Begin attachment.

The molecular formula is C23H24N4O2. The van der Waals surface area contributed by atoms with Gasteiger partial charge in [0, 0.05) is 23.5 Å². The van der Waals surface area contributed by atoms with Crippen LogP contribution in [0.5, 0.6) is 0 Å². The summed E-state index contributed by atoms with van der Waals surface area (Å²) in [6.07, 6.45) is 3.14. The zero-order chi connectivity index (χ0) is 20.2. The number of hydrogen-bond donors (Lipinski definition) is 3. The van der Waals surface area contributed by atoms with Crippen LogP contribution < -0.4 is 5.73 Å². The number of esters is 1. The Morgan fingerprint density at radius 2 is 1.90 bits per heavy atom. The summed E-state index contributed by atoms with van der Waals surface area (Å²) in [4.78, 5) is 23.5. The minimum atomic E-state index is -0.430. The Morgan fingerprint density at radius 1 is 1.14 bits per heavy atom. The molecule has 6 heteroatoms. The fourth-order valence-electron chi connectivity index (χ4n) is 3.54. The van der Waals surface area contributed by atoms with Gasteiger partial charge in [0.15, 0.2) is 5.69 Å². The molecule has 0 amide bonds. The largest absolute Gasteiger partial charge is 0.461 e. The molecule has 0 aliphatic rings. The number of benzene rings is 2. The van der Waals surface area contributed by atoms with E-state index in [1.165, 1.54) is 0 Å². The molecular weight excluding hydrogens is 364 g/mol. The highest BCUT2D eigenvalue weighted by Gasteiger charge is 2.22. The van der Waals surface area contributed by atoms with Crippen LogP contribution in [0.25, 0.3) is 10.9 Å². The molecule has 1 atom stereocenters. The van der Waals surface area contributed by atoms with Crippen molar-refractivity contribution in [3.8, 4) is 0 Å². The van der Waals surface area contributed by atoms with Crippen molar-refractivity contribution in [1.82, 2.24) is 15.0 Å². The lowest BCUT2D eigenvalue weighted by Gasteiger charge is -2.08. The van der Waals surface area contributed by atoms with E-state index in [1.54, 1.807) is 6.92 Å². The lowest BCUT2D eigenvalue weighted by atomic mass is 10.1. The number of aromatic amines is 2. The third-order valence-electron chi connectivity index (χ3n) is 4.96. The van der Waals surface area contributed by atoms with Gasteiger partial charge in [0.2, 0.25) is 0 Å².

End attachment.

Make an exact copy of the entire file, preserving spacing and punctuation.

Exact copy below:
The molecular formula is C23H24N4O2. The van der Waals surface area contributed by atoms with Gasteiger partial charge in [0, 0.05) is 23.5 Å². The van der Waals surface area contributed by atoms with Crippen LogP contribution in [0.5, 0.6) is 0 Å². The summed E-state index contributed by atoms with van der Waals surface area (Å²) in [6.07, 6.45) is 3.14. The zero-order chi connectivity index (χ0) is 20.2. The number of hydrogen-bond donors (Lipinski definition) is 3. The van der Waals surface area contributed by atoms with Crippen LogP contribution < -0.4 is 5.73 Å². The number of esters is 1. The Morgan fingerprint density at radius 2 is 1.90 bits per heavy atom. The summed E-state index contributed by atoms with van der Waals surface area (Å²) in [4.78, 5) is 23.5. The minimum atomic E-state index is -0.430. The Morgan fingerprint density at radius 1 is 1.14 bits per heavy atom. The molecule has 6 heteroatoms. The fourth-order valence-electron chi connectivity index (χ4n) is 3.54. The van der Waals surface area contributed by atoms with Gasteiger partial charge in [0.15, 0.2) is 5.69 Å². The molecule has 0 amide bonds. The largest absolute Gasteiger partial charge is 0.461 e. The molecule has 0 aliphatic rings. The number of benzene rings is 2. The van der Waals surface area contributed by atoms with E-state index in [1.165, 1.54) is 0 Å². The molecular weight excluding hydrogens is 364 g/mol. The highest BCUT2D eigenvalue weighted by Gasteiger charge is 2.22. The van der Waals surface area contributed by atoms with Crippen LogP contribution in [0.25, 0.3) is 10.9 Å². The molecule has 1 atom stereocenters. The van der Waals surface area contributed by atoms with Crippen molar-refractivity contribution in [3.8, 4) is 0 Å². The van der Waals surface area contributed by atoms with Crippen molar-refractivity contribution in [1.82, 2.24) is 15.0 Å². The lowest BCUT2D eigenvalue weighted by Gasteiger charge is -2.08. The van der Waals surface area contributed by atoms with E-state index in [1.54, 1.807) is 6.92 Å². The lowest BCUT2D eigenvalue weighted by atomic mass is 10.1. The number of aromatic amines is 2. The third-order valence-electron chi connectivity index (χ3n) is 4.96. The van der Waals surface area contributed by atoms with Gasteiger partial charge in [0.2, 0.25) is 0 Å².